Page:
===TEEN ABUSE ----



Teen Abuse happens everywhere, from kids in middle school to high school, to also college kids dealing with abusive boyfriends/girlfriends.


At the beginning, Katie, Laura, Carrie and Shaina were just teenage girls in love.
"He would just always tell me how beautiful I was and how wonderful I was and how lucky he was to have me and I just was on cloud nine. I felt great," said Katie, now 19.
But eventually all of these girls found their boyfriends turning controlling and abusive.
"He told me what to do, what to wear, how to act, what to say, what am I doing next, what am I cooking, what am I eating. Everything," Laura said. "I pretty much stopped talking to my parents for the most part. I stopped talking to my friends. It was just me and him alone all the time."
Carrie said her boyfriend "wrote notes that listed what I should do for the day. … He wouldn't let me smile in class. He felt like I was, it was a way of me flirting with boys. … I just had no control of my own life."
Some, like Shaina, found themselves the victims of violence.
"He grabbed me by the ponytail and he threw me on the bed and he held me down, screaming at me in my face," she said.
They are among many young women who are verbally, physically and sexually abused by their boyfriends. According to the Justice Department, 16- to 24-year-old women are the victims of relationship abuse more than any other age group. read more


  • 1 in 3 teenagers report knowing a friend or peer who has been hit, punched, kicked, slapped, choked or physically hurt by their partner. (Liz Claiborne Inc. study conducted by Teenage Research Unlimited; February 2005.)
  • 1 in 4 teenage girls who have been in relationships reveal they have been pressured to perform oral sex or engage in intercourse. (Liz Claiborne Inc. study conducted by Teenage Research Unlimited; February 2005.)
  • More than 1 in 4 teenage girls in a relationship (26%) report enduring repeated verbal abuse. (Liz Claiborne Inc. study conducted by Teenage Research Unlimited; February 2005.)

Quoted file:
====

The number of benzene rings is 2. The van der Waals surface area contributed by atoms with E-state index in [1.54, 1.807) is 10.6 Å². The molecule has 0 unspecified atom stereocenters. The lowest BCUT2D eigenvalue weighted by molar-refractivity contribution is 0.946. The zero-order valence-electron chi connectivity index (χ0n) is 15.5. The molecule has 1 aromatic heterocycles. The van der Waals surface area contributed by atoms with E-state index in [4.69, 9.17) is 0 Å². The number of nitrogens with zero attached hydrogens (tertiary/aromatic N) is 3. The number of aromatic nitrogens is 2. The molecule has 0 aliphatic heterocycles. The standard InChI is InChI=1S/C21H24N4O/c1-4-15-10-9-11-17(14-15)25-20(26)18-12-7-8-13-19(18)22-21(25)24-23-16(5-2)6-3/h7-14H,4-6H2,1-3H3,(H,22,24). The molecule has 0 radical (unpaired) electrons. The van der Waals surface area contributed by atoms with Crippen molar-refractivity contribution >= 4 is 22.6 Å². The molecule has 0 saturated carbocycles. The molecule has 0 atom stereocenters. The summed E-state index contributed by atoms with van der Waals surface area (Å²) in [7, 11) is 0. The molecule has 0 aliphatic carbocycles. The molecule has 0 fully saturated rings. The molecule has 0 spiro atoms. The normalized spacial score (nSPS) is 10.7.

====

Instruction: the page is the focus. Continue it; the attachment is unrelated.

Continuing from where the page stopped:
• Nearly 80% of girls who have been physically abused in their intimate relationships continue to date their abuser.(Liz Claiborne Inc. study conducted by Teenage Research Unlimited; February 2005.)
  • Less than 25% of teens say they have discussed dating violence with their parents. (Liz Claiborne Inc. study of teens 13-17 conducted by Applied Research and Consulting LLC, Spring 2000)
  • * 68% of teens say boyfriends/girlfriends sharing private or embarrassing pictures/videos on cell phones and computers is a serious problem.
    Cell phone calls and texting at unimaginable frequency mean constant control day and night
  • * Nearly one in four teens in a relationship (24%) communicated with their partner via cellphone or texting HOURLY between midnight and 5:00am.
  • * One in three teens (30%) say they are text messaged 10, 20, 30 times an hour by a partner inquiring where they are, what they're doing, or who they're with. (Liz Claiborne Inc. study conducted by Teenage Research Unlimited; Technology & Teen Dating Abuse Survey, 2007)
statistics found from http://www.teensagainstabuse.org/index.php?q=statistics

think your in an abusive relationship and need help? then click here

teen dating abuse hotline

The cycle of abusive relationships


Cycle of abuse:
  1. Honeymoon Phase: This is the phase when both people love each other, are happy, and enjoy spending time together. There are no arguments and very little stress on the relationship.
  2. Tension Phase: Tension increases because of a lack of communication or one or both accounts. Little things start to frustrate one or both partners and the couple gets into small arguments.
  3. Abuse Phase: This phase is usually based on one argument or problem that triggers an abusive response. Most likely anger, hostility towards other person, blaming, yelling, intimidation, etc. This phase does tend to be the shortest and most damaging phase.
  4. Regret Phase: The abusive partner usually feels bad or regrets what has happened and does anything to make up for his or her behavior.